Subscribe to our email updates and we’ll let you know when it flowers again.

 

Victoria lily flowering (again)

The blooms keep coming …

The Victoria lily (Victoria x ‘Longwood Hybrid’) in the water feature in the Palm House began its dramatic two-day flower display last night. And there is another flower bud poised to open, likely in the next week.

The plant has much in common with the Conservatory’s Titan arums (Amorphophallus titanum), even though the two species are not at all closely related:

  • It’s a large plant. The cultivar we’re growing is a cross between South American natives V. cruziana and V. amazonica. The latter is the larger of the two parents, and under the right conditions it can produce pads nearly 10 feet in diameter. People often photograph small children supported by the pads to demonstrate their strength. (Obey the signage and do not try it here. It’s dangerous and you’ll injure our smaller plant.)
  • The bloom time is short. Victoria lilies open at dusk and the blooms last only about 48 hours or so.
  • The flowers use fragrance and heat to attract pollinators. The first evening, the flower is white and releases a pineapple-like scent and generates heat to attract beetles. It’s a lot more pleasant than the foul odor Titan arums use to attract pollinators in search of rotting flesh.
  • The flower goes to great lengths to assure cross-pollination. During the first evening, the flower’s female parts are ready to receive pollen the beetles might be carrying from another Victoria lily. The flower then closes, trapping the beetles inside.  During the next day, the anthers mature and start releasing pollen that the beetles carry from the flower when it opens in the evening. The flower changes to a purplish red, signaling to beetles that their pollination services are no longer needed.

One important difference: If you missed flowering this time, you won’t need to wait as long to have another chance to view this phenomena in person. Our specimen already has another flower bud poised to open soon. Subscribe to our email updates and we’ll let you know when it’s happening.

 

Victoria lily flowering

The Victoria lily (Victoria x ‘Longwood Hybrid’) in the water feature in the Palm House began its dramatic two-day flower display last night.

The plant has much in common with the Conservatory’s Titan arums (Amorphophallus titanum), even though the two species are not at all closely related:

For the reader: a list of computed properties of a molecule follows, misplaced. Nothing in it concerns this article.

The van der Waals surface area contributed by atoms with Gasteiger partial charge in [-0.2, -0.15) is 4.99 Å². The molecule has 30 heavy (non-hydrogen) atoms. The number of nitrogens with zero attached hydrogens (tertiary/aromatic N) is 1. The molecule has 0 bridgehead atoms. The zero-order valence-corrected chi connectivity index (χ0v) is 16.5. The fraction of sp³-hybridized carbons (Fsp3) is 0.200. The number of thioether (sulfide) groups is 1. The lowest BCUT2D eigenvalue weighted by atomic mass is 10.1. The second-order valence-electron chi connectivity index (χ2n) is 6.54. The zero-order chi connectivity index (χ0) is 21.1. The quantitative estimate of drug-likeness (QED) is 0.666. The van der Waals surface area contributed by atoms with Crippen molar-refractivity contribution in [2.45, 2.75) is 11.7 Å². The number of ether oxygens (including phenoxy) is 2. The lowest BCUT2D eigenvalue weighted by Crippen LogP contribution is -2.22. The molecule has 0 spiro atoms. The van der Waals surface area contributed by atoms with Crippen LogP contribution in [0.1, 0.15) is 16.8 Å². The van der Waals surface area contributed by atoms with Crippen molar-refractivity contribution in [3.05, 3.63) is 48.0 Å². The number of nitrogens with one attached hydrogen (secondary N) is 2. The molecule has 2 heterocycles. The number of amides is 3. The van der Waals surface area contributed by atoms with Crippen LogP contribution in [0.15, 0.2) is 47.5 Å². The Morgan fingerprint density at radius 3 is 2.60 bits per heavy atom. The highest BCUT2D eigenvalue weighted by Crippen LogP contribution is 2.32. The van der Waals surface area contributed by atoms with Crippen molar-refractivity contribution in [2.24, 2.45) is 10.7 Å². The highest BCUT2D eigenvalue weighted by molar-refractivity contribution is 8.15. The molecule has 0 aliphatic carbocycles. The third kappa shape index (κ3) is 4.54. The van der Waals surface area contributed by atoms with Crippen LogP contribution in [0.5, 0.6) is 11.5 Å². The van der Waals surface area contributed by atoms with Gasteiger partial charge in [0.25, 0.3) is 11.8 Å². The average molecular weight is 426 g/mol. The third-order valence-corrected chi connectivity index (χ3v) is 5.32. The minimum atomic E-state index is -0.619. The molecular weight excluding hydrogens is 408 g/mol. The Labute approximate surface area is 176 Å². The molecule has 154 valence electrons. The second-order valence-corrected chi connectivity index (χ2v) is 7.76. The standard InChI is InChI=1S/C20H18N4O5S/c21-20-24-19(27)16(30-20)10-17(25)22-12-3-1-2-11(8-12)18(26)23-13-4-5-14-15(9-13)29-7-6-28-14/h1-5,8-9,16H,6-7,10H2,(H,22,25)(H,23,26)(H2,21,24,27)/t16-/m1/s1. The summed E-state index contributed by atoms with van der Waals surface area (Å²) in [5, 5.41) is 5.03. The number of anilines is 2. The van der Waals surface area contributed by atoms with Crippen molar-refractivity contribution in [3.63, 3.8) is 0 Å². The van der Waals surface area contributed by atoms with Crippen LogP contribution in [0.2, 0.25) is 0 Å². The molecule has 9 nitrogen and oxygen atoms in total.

• It’s a large plant. The cultivar we’re growing is a cross between South American natives V. cruziana and V. amazonica. The latter is the larger of the two parents, and under the right conditions it can produce pads nearly 10 feet in diameter. People often photograph small children supported by the pads to demonstrate their strength. (Obey the signage and do not try it here. It’s dangerous and you’ll injure our smaller plant.)
  • The bloom time is short. Victoria lilies open at dusk and the blooms last only about 48 hours or so.
  • The flowers use fragrance and heat to attract pollinators. The first evening, the flower is white and releases a pineapple-like scent and generates heat to attract beetles. It’s a lot more pleasant than the foul odor Titan arums use to attract pollinators in search of rotting flesh.
  • The flower goes to great lengths to assure cross-pollination. During the first evening, the flower’s female parts are ready to receive pollen the beetles might be carrying from another Victoria lily. The flower then closes, trapping the beetles inside.  During the next day, the anthers mature and start releasing pollen that the beetles carry from the flower when it opens in the evening. The flower changes to a purplish red, signaling to beetles that their pollination services are no longer needed.

One important difference: If you missed flowering this time, you won’t need to wait as long to have another chance to view this phenomena in person. Our specimen already has another flower bud poised to open soon. Subscribe to our email updates and we’ll let you know when it’s happening.

 

Cornell Chronicle: Titan arum blooms outside for first time

Both the Cornell Chronicle and CALS News reported this week on Carolus’s historic bloom:

Carolus in full bloom at dawn August 8, 2017.

Carolus in full bloom at dawn August 8, 2017.

Summer breezes wafting through Cornell’s Minns Garden carried the aromas of fresh grass, notes of floral and, for a few days in August, something akin to rotting meat.

Yet the chance to experience that repugnant odor drew thousands of visitors to the garden near the Plant Science Building. The reason: Carolus, one of the College of Agriculture and Life Sciences’ Titan arums (Amorphophallus titanum), as the giant, smelly tropical plant also known as a corpse flower bloomed outdoors for the first time ever in a region outside of the tropics.

Carolus started its dramatic show Aug. 7, unleashing its mighty rotten-meat stench that, in the sweltering forests of Sumatra, Indonesia, attracts flies, carrion beetles and other pollinators looking for a snack and a place to lay eggs.

Coaxing the plant to bloom outside in the cool of an Ithaca summer takes a lot of nerve and a little luck, said Paul Cooper, the greenhouse grower for the Cornell University Agricultural Experiment Station (CUAES), who cares for Cornell’s two flowering-sized Titan arums.

Read the whole article.